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Why 'Killing Season' Starring Robert De Niro and John Travolta Is the Summer's Guiltiest Pleasure

Photo of Eric Kohn By Eric Kohn | Indiewire July 11, 2013 at 10:23AM

John Travolta, speaking in a leaden Bosnian accent, hurtles arrows at Southern war vet Robert De Niro while chasing him through the Appalachian woods. That's the entire premise for "Killing Season," an absurdly silly one-note thriller that's ironically pretty entertaining on its own terms.
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Killing Season Poster Header John Travolta Robert De Niro

John Travolta, speaking in a leaden Bosnian accent, hurtles arrows at Southern war vet Robert De Niro while chasing him through the Appalachian woods. That's the entire premise for "Killing Season," an absurdly silly one-note thriller that's ironically pretty entertaining on its own terms. In the heat of summer, the lightweight "Killing Season" also provides an ideal contrast to the lumbering tentpoles that have thundered into multiplexes during this particularly weak season. With its reliance on a pair of iconic stars, an original if fairly traditional story and violent showdowns without an iota of fancy effects work, "Killing Season" could have been made 20 years ago and looked the same. It's a time capsule to an era of humbler stupid movies. 

There's a history to its antiquated nature. Originally titled "Shrapnel," set in the seventies and trading the backdrop of Bosnian war trauma for WWII, the movie was set to be directed by John McTiernan, the eighties action auteur best known for tightly directed survival tales "Die Hard" and "Predator." Though not as refined, "Killing Season" hails from a similar tradition, its tension steeped in the dark backstories for both main characters as they continually attempt to outwit each other.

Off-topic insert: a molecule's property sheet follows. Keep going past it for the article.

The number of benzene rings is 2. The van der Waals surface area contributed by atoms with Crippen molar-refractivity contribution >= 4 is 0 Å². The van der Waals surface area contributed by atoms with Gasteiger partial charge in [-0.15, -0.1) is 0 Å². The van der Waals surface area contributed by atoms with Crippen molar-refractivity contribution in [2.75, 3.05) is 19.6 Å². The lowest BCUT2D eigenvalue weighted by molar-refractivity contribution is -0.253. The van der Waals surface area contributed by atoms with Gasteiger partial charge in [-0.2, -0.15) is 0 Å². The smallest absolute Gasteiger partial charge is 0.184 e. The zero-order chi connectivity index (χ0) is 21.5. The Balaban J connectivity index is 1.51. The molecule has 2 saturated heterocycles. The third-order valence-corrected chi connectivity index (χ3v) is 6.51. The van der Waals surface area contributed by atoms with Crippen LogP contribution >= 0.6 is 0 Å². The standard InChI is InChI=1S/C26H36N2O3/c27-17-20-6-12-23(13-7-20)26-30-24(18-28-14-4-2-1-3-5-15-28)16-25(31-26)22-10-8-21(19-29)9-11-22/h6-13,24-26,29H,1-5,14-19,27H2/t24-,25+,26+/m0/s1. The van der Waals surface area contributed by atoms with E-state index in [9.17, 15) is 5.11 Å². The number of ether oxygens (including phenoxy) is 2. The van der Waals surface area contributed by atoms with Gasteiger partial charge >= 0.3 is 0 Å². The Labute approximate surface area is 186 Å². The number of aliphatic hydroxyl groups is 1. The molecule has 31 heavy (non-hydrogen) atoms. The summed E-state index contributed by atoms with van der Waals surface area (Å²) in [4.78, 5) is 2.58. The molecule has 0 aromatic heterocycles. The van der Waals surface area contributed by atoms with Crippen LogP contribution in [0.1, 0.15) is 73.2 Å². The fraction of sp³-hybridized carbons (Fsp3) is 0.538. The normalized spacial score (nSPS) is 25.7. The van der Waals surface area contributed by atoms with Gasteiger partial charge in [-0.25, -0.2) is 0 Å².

Eventual "Killing Season" director Mark Steven Johnson's other films don't indicate a capacity for this kind of restraint -- his previous credits include consciously over-the-top comic book adaptations "Ghost Rider" and "Daredevil" -- but "Killing Season" resembles those movies in its willingness to unapologetically hold tight to a ridiculous scenario all the way through. 

Killing Season
The stakes are established even before the credits roll. After a frenzied prelude of shootouts between soldiers and Bosnians in a small village in the early nineties that ends with a mass execution, the story flashes forward 20 years to the present day, in which surviving Serb Emil Kovac (Travolta) receives a file revealing the location of Benjamin Ford, the retired U.S. soldier responsible for ruining Emil's life on the battlefield. After a few cursory lines to show off Travolta's ostensible command of the language (echoes of Sean Connery speaking Russian for a hot second at the start of "The Hunt For Red October"), the cheesy accent kicks in. "I'm going hunting," he deadpans, and so it begins. But what's particularly intriguing about this head-smackingly obvious concept is it takes time to reach our expectations. The first act of "Killing Season" involves pure character development, a strangely refreshing approach that imbues the rather uninspired one-on-one combat with purpose.

With the exception of a fleeting appearance by Milo Ventimiglia as Benjamin's estranged son, "Killing Season" almost entirely takes place in the woods surrounding the isolated cabin where the former soldier hides from the world. His last name, Ford, suggests a sly nod to America's great Western auteur, who would likely approve of the character: a sullen John Wayne-esque hardass haunted by his bleak past but smitten with the American frontier.